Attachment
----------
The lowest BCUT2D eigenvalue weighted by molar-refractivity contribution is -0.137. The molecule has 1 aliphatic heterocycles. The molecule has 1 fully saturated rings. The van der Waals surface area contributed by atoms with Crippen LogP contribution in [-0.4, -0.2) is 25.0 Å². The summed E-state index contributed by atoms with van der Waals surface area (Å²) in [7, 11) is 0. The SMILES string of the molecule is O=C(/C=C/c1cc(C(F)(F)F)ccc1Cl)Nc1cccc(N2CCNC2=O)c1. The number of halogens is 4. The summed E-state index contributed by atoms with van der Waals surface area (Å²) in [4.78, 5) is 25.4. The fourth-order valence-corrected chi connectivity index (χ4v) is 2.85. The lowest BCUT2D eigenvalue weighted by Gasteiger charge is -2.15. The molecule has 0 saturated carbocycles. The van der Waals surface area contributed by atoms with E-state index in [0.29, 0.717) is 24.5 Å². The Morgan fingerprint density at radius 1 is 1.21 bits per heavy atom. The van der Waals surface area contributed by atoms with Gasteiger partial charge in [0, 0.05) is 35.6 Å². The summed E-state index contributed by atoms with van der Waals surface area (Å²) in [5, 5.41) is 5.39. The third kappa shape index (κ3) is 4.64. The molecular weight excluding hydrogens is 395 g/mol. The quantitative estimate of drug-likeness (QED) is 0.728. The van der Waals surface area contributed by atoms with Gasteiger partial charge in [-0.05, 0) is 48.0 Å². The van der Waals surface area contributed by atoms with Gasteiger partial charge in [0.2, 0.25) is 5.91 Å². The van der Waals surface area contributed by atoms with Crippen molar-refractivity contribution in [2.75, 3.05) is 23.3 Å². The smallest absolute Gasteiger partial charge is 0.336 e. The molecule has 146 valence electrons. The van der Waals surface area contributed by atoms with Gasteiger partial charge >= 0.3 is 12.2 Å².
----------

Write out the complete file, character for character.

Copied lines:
The lowest BCUT2D eigenvalue weighted by molar-refractivity contribution is -0.137. The molecule has 1 aliphatic heterocycles. The molecule has 1 fully saturated rings. The van der Waals surface area contributed by atoms with Crippen LogP contribution in [-0.4, -0.2) is 25.0 Å². The summed E-state index contributed by atoms with van der Waals surface area (Å²) in [7, 11) is 0. The SMILES string of the molecule is O=C(/C=C/c1cc(C(F)(F)F)ccc1Cl)Nc1cccc(N2CCNC2=O)c1. The number of halogens is 4. The summed E-state index contributed by atoms with van der Waals surface area (Å²) in [4.78, 5) is 25.4. The fourth-order valence-corrected chi connectivity index (χ4v) is 2.85. The lowest BCUT2D eigenvalue weighted by Gasteiger charge is -2.15. The molecule has 0 saturated carbocycles. The van der Waals surface area contributed by atoms with E-state index in [0.29, 0.717) is 24.5 Å². The Morgan fingerprint density at radius 1 is 1.21 bits per heavy atom. The van der Waals surface area contributed by atoms with Gasteiger partial charge in [0, 0.05) is 35.6 Å². The summed E-state index contributed by atoms with van der Waals surface area (Å²) in [5, 5.41) is 5.39. The third kappa shape index (κ3) is 4.64. The molecular weight excluding hydrogens is 395 g/mol. The quantitative estimate of drug-likeness (QED) is 0.728. The van der Waals surface area contributed by atoms with Gasteiger partial charge in [-0.05, 0) is 48.0 Å². The van der Waals surface area contributed by atoms with Gasteiger partial charge in [0.2, 0.25) is 5.91 Å². The van der Waals surface area contributed by atoms with Crippen molar-refractivity contribution in [2.75, 3.05) is 23.3 Å². The smallest absolute Gasteiger partial charge is 0.336 e. The molecule has 146 valence electrons. The van der Waals surface area contributed by atoms with Gasteiger partial charge >= 0.3 is 12.2 Å².